...Pilate said to [Jesus], "Are you not speaking to me? Do You not know that I have the power to crucify You, and power to release You?" Jesus answered, "You could have no power at all against Me unless it had been given to you from above...” 
Jesus says that Pilate’s power and the power of the Roman Empire to decide Jesus’ fate and Pilate's power to govern, didn’t come from Pilate or the emperor. In fact, contrary to what Thomas Jefferson would write in the Declaration of Independence in 1776, Jesus is saying that governmental power doesn’t even come from “the consent of the governed.” It comes “from above,” from God.

The apostle Paul underscores this when he writes to Christians in Romans 13:1-7:
Let every soul be subject to the governing authorities. For there is no authority except from God, and the authorities that exist are appointed by God. Therefore whoever resists the authority resists the ordinance of God, and those who resist will bring judgment on themselves. For rulers are not a terror to good works, but to evil. Do you want to be unafraid of the authority? Do what is good, and you will have praise from the same. For he is [pay attention to this and in place of the word, authority, put words like president, senator, judge, sheriff, commissioner] God’s minister [The word translated as minister there is, in the Greek in which Paul first wrote it, diakanos, deacon, and it means servant. The political authority is, Paul says, God’s servant] to you for good. But if you do evil, be afraid; for he does not bear the sword in vain; for he is God’s minister, an avenger to execute wrath on him who practices evil. Therefore you must be subject, not only because of wrath but also for conscience’s sake. For because of this you also pay taxes, for they are God’s ministers attending continually to this very thing. Render therefore to all their due: taxes to whom taxes are due, customs to whom customs, fear to whom fear, honor to whom honor.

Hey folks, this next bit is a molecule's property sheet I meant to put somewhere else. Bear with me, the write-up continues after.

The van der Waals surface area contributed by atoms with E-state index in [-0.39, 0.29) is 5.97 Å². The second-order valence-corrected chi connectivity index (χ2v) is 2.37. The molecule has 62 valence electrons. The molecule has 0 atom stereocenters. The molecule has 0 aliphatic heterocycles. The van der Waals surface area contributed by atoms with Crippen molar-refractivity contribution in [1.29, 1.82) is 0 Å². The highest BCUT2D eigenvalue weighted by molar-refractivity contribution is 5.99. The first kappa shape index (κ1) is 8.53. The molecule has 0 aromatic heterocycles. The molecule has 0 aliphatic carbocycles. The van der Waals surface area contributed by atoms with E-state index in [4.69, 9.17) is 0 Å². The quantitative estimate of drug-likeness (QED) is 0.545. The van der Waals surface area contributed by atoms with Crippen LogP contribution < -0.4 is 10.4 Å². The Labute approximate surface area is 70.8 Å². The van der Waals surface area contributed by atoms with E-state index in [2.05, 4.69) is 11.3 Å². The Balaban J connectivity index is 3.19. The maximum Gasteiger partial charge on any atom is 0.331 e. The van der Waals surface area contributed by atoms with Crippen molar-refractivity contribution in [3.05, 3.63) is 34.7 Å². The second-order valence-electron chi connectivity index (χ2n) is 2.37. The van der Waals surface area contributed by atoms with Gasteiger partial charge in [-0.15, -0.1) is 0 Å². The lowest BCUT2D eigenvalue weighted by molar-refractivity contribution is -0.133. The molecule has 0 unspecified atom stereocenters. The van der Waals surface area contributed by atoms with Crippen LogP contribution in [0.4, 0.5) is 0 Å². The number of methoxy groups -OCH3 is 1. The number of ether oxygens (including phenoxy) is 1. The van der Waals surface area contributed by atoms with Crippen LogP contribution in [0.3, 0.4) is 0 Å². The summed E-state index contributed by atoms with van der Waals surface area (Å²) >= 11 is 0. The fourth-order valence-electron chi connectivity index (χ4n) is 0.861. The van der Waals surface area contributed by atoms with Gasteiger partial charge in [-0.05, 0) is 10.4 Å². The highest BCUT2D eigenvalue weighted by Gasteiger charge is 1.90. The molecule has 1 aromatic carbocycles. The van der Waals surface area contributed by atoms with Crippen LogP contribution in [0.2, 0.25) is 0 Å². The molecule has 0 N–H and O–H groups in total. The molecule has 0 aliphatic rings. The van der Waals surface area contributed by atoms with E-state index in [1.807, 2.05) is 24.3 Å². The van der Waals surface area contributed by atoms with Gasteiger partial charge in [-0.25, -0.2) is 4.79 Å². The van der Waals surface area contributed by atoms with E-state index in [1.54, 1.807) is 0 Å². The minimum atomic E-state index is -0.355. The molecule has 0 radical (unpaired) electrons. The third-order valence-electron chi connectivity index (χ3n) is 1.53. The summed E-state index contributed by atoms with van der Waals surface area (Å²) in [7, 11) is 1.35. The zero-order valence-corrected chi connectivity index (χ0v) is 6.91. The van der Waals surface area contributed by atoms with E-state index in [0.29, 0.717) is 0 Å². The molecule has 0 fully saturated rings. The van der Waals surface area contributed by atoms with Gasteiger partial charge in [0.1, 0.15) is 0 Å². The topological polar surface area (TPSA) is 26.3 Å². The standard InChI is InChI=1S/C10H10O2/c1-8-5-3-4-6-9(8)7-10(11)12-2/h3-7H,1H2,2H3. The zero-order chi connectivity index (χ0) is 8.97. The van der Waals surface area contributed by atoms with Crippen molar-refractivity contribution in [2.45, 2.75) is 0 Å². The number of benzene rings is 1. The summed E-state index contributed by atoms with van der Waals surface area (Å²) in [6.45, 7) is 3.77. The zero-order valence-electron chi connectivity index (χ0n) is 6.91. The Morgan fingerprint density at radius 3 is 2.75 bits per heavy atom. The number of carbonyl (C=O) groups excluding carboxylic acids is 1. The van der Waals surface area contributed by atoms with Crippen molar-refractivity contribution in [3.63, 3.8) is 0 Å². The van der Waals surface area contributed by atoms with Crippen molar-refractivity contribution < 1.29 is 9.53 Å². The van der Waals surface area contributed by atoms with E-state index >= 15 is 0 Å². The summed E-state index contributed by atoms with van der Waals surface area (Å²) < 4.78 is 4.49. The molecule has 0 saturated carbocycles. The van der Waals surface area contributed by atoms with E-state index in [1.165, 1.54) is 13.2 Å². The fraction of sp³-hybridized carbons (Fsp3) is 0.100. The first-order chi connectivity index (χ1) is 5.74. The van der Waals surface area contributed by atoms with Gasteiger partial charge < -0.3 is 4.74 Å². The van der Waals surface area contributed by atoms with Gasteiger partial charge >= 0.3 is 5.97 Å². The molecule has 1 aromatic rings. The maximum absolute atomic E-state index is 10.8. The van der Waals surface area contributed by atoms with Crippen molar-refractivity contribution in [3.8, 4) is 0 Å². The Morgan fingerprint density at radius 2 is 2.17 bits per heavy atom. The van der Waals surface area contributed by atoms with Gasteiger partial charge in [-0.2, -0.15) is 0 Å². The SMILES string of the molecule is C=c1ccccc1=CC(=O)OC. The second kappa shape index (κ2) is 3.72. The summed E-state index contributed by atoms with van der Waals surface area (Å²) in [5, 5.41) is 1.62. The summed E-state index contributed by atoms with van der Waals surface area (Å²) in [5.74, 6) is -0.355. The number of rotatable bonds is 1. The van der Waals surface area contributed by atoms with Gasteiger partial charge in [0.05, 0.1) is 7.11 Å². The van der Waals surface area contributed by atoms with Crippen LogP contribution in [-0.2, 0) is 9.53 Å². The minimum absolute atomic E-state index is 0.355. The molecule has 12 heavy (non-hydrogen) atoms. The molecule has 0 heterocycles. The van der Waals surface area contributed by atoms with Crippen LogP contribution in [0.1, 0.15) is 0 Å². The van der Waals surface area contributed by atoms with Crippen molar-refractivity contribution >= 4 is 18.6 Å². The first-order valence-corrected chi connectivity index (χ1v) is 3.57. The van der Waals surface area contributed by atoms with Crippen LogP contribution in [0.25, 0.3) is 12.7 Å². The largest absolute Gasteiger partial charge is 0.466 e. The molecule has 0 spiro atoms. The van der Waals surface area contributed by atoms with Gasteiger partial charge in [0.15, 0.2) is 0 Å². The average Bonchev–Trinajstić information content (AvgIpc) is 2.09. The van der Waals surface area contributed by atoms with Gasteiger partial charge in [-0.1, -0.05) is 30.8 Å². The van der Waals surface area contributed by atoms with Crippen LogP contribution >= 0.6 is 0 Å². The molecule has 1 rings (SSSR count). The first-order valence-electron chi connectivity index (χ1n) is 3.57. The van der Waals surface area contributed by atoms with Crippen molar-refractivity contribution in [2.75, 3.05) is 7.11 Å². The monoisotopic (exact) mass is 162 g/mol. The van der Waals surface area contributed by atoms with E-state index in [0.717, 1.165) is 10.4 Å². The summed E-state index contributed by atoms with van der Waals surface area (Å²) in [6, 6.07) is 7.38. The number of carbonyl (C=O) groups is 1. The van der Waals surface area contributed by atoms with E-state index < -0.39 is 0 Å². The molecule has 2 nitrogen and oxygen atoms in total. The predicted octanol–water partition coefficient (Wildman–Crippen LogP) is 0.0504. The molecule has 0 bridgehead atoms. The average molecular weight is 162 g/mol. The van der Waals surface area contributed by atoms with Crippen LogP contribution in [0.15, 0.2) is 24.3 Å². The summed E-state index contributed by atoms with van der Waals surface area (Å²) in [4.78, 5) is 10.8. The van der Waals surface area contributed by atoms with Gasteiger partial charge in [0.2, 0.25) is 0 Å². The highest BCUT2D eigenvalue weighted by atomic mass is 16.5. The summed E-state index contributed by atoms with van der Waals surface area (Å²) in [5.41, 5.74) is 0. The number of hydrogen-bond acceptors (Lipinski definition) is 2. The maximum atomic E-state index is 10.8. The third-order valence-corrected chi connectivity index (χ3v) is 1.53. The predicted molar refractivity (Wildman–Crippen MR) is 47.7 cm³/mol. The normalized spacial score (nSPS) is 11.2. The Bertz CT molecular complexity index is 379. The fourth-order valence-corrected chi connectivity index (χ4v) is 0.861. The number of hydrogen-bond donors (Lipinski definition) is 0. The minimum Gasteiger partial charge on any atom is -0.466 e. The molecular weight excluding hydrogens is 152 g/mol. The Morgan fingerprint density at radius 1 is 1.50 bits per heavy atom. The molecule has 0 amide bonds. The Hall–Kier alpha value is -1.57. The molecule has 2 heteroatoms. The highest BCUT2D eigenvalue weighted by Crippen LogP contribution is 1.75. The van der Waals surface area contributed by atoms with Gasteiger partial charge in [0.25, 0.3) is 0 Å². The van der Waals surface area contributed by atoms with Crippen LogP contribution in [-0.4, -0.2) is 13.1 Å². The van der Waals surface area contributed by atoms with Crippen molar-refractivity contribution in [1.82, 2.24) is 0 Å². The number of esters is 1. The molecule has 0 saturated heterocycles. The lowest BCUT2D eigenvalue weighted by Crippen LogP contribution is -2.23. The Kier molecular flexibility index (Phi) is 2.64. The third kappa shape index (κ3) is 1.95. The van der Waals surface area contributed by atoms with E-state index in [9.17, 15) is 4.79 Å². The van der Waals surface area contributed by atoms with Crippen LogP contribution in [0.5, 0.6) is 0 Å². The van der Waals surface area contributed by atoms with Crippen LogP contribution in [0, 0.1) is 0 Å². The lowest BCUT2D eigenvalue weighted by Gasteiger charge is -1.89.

In other words, from the standpoint of God and His Word in the Bible, there is nothing evil or dirty about serving in governments. Whether Christians work as presidents, generals, VISTA volunteers, NASA engineers, fighter pilots, FBI agents, or IRS case workers, the Bible says that they’re functioning as ministers of God, installed in their positions by God Himself in order to do God’s work in the world. And Christians not in government are to obey, honor, and support their governments and pay their taxes as our service to God.

But, you may think, I thought Jesus Christ ruled over God's people. Why do we have to give consideration to governments?

Lutherans believe that, in passages like these and others, the Bible teaches that God rules over this world through two different kingdoms at the same time.

First, there’s the kingdom of God. It’s made up of those who have been saved from sin and death by the charitable grace that God gives to all who repent for sin and believe in Jesus Christ.

Martin Luther said that the citizens of this kingdom--Christians--don’t need to be forced into treating their neighbors with Christian love. They strive to do so out of thankfulness to God for saving them from sin and death through Jesus Christ!